A checklist for good health

checklistgood[1]Staying healthy can really be pretty simple if you make smart choices. Here are a few basic things to do regularly to enjoy a fit life. Call it a checklist for good health:
– Eat a diet that includes servings of fruits, vegetables, whole grains, lean meats
– Consume recommended 6-8 glasses of water a day
– Get 7-8 hours of sleep every night
– Brush your teeth twice a day and floss at bedtime
– Take mental health breaks (read the comics, take some deep breaths and think positive)
– Get regular exercise with both cardio and strength training.
– Spend time outdoors
– Maintain a healthy blood pressure (120/80), and keep total cholesterol under 200
– AND don’t forget to get your flu vaccine
On the website www.familiesfightingflu.org it states that the influenza virus, or “the flu” tends to spread from October to May, with a high occurrence January through February. This highly contagious viral infection of the respiratory tract is often confused with the common cold in its onset. Usually 1-4 days after exposure influenza is often accompanied with fever; headache; extreme tiredness; muscles aches; dry cough; runny or stuffy nose; sore throat; and nausea, vomiting, and diarrhea are also common symptoms in children. The Center for Disease Control (CDC) recommends that everyone 6 months and older get vaccinated every year. The CDC wants you to keep in mind that it takes about two weeks after vaccination for antibodies to develop in the body that protect against influenza virus infection, so get vaccinated before the flu starts spreading in your community. Any flu infection can carry a risk of serious complications, hospitalization or death, even among otherwise healthy children and adults. The flu can be especially detrimental for persons with asthma, heart disease or diabetes. Instead of risking illness to obtain immune protection, the CDC states that the safer choice is getting vaccinated. Although some people report having mild reactions to the influenza vaccine, the flu shot cannot cause the flu. Remember, after vaccination our immune response kicks in and it takes approximately two weeks for antibodies to develop to protect our body from the flu. The initial reaction is due to the body’s early immune response to a foreign substance entering the body. Soreness, redness or swelling at the spot where the shot was given, low grade fever and muscle aches may begin soon after the shot was given and typically lasts 1-2 days. These side effects are mild and short-lasting when compared to symptoms of seasonal influenza infection. It just makes sense.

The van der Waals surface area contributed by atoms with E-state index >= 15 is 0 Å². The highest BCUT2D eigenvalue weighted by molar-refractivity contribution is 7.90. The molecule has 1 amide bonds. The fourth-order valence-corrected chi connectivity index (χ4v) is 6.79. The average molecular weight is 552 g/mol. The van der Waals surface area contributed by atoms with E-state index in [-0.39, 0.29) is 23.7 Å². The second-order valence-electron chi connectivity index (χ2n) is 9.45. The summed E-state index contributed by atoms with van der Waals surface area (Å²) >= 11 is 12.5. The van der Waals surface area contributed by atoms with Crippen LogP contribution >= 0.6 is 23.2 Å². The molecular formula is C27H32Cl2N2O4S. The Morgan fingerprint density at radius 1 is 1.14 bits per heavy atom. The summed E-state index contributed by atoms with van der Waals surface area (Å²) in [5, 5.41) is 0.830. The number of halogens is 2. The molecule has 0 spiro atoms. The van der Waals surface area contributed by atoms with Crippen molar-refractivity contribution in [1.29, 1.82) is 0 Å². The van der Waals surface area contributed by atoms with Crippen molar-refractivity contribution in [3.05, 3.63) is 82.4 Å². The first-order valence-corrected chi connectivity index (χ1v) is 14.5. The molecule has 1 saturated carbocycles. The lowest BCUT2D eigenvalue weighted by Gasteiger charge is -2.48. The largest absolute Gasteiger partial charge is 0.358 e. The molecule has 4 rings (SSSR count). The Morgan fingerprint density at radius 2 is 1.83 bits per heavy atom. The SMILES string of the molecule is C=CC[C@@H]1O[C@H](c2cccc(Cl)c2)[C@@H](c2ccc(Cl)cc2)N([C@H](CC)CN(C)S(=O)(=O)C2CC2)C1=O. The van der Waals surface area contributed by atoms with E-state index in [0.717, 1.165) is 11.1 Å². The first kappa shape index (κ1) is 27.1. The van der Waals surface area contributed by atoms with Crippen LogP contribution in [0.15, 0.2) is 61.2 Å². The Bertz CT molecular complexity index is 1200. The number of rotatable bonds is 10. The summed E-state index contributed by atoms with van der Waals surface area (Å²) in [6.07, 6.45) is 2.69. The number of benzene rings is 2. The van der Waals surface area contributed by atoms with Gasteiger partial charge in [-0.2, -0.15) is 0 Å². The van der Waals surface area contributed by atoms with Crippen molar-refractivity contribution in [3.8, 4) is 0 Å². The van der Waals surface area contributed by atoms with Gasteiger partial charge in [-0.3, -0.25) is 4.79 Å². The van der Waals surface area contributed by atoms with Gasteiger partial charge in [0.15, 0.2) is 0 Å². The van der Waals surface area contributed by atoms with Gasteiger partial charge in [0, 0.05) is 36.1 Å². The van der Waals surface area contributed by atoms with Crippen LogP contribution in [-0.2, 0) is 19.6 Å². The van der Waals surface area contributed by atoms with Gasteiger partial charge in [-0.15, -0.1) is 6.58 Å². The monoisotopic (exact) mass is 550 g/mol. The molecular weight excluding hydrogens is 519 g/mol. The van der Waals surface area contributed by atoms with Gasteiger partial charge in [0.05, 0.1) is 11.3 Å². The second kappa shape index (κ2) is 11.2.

At Home Fitness consultant Aaron Dorksen’s blog deals with a variety of fitness topics, ranging from workout tips, motivational ideas and feature stories on how exercise impacts people’s lives. E-mail him with comments, questions or ideas for future blogs at aaron@athomefitness.com

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